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36 Comments

    1. Looks like the comments will be allowed with the right disclaimer. You are correct it would be pointless blogging, though you could make your blog private and invite selected viewers, I follow a private blog and she does ok. Thanks for your comment Susan!

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  1. That’s an excellent summary of the GDPR stuff. I turned my “Like” off, stopped using Google Analytics, already made my MailChimp GDPR friendly, but I am waiting for WordPress for my policy/disclaimer/legal stuff about their products like JetPack or Akismet. Purrs

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  2. One blogger I follow and who follows me lives in Istanbul…! Which side? Europe or Asia? Frankly, this may be the end of my hobby blogging. I have a fairly large number of European follows, and I enjoy their comments, look forward to their posts, and hate to think I’d have to end these contacts in the interest of privacy. More like censorship in some sense. It definitely makes the point of blogging, um, pointless.

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  3. this is important to know so thanks for bringing it up. I have email address on comments enabled — it is a primary way of knowing if a comment is by a spammer — if they have certain medication names in their email or website url, it is spam. I want people to be able to visit other people so that if they leave their site url in comments I am fine with that. This comes from lawmakers jumping to make fast laws due to news like the Facebook thing without really understanding how it effects things in other areas. I don’t want to block likes or comments and my audience is primarily American but it seems unfair to have to block Europeans who make up the 10% of my audience because politicians make a law without understanding how the wide variety of interactions on the internet actually work. So what? tell europeans, you can read but don’t touch — no likes or comments and I will read but not touch your blog? Asking them to put little flags on their icons and blogs so we know what country they are from? I feel sorry for them. Also it should be illegal to make a law where people can attach income from people not in their country — ie taxation without representation. We should push American lawmakers to make a law that the EU cannot attach American income — especially when they make overbroad sweeping laws.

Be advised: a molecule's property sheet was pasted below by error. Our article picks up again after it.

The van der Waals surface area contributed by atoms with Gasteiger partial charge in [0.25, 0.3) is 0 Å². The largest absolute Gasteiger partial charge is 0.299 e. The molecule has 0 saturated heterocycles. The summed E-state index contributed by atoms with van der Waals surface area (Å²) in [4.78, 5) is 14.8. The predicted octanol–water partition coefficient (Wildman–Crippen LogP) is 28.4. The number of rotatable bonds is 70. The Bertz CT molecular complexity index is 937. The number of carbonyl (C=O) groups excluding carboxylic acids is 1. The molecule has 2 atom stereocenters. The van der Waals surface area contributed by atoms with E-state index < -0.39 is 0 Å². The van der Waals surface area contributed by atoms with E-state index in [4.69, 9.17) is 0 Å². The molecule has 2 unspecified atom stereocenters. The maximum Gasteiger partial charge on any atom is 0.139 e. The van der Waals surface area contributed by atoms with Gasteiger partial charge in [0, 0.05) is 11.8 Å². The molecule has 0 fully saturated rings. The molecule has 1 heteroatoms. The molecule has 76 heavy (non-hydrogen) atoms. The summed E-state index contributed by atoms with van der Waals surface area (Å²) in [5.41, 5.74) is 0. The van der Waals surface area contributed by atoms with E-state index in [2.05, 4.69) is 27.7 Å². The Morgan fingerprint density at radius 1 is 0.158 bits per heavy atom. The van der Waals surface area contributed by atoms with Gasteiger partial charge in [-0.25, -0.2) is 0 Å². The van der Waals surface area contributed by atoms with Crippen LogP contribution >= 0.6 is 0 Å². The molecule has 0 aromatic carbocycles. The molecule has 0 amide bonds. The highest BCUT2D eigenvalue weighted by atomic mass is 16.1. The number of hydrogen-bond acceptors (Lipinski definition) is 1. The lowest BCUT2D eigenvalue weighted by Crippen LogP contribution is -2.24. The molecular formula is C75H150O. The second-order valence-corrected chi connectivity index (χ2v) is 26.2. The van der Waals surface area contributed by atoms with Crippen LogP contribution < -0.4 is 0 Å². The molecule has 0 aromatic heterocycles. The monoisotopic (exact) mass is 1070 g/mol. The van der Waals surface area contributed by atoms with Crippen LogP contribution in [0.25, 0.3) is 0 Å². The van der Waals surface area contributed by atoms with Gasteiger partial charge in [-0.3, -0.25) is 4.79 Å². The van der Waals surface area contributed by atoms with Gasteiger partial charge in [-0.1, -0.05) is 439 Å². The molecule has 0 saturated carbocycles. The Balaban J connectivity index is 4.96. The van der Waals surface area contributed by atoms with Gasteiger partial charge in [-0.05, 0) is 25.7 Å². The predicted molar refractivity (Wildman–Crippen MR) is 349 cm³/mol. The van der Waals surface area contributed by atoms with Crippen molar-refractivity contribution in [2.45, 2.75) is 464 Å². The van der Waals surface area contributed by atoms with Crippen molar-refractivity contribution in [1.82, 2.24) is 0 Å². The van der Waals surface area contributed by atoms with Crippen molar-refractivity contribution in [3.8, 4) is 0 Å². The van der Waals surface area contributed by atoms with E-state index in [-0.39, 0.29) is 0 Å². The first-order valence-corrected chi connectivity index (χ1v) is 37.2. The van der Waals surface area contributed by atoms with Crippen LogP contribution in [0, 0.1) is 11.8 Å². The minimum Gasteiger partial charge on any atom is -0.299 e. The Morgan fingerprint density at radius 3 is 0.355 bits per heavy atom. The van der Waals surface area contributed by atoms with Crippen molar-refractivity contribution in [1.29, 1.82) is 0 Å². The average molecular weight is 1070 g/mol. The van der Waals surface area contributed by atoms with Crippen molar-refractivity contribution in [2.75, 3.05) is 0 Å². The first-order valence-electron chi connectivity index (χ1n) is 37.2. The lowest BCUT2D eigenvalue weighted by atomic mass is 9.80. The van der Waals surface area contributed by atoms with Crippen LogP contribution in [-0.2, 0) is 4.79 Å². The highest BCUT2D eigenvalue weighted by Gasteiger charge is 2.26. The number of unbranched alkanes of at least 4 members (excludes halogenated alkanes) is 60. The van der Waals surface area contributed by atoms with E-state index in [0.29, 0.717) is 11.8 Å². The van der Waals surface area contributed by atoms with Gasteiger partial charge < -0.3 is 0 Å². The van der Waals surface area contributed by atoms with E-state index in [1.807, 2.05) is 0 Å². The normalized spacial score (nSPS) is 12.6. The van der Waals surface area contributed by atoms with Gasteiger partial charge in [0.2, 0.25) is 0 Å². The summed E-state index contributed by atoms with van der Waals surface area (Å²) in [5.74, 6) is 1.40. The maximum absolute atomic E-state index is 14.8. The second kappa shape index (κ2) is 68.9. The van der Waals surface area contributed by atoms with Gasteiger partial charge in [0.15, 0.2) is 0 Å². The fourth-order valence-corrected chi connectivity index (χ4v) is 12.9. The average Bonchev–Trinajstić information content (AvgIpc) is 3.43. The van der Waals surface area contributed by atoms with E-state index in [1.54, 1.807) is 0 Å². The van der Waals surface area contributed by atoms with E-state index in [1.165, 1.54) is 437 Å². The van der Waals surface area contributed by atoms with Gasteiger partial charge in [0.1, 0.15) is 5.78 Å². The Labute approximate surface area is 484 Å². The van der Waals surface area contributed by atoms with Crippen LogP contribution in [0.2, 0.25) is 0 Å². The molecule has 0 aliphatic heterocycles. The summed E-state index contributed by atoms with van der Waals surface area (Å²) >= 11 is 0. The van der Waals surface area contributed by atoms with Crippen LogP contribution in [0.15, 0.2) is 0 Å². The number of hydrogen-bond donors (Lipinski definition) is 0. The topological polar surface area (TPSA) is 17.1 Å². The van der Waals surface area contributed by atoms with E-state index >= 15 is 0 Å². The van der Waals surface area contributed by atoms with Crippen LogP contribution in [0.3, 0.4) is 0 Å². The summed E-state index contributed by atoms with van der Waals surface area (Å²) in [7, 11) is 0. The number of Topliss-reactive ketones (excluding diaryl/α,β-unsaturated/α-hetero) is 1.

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    1. It is worse than what you think. We are supposed to check the links to their blog or site to ensure there is no illegal activity on it, before we post their comment! I forgot to mention that. That is our responsibility. That would also be true of the “like” function, but I cannot individually remove them or check them before they are added. That is why Likes may have to go, in my opinion. Blogger does not have them, and Blogger blogs survive. The mega collection of data and the giant data breeches help drive this movement. Thanks for your input!

      Liked by 1 person

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      1. Blogger blogs survive because people comment instead of liking. When I’ve participated in blogspot writing challenges, I get a lot more comments and people say to participate please comment. So blogspot will have a problem too because this effects comments.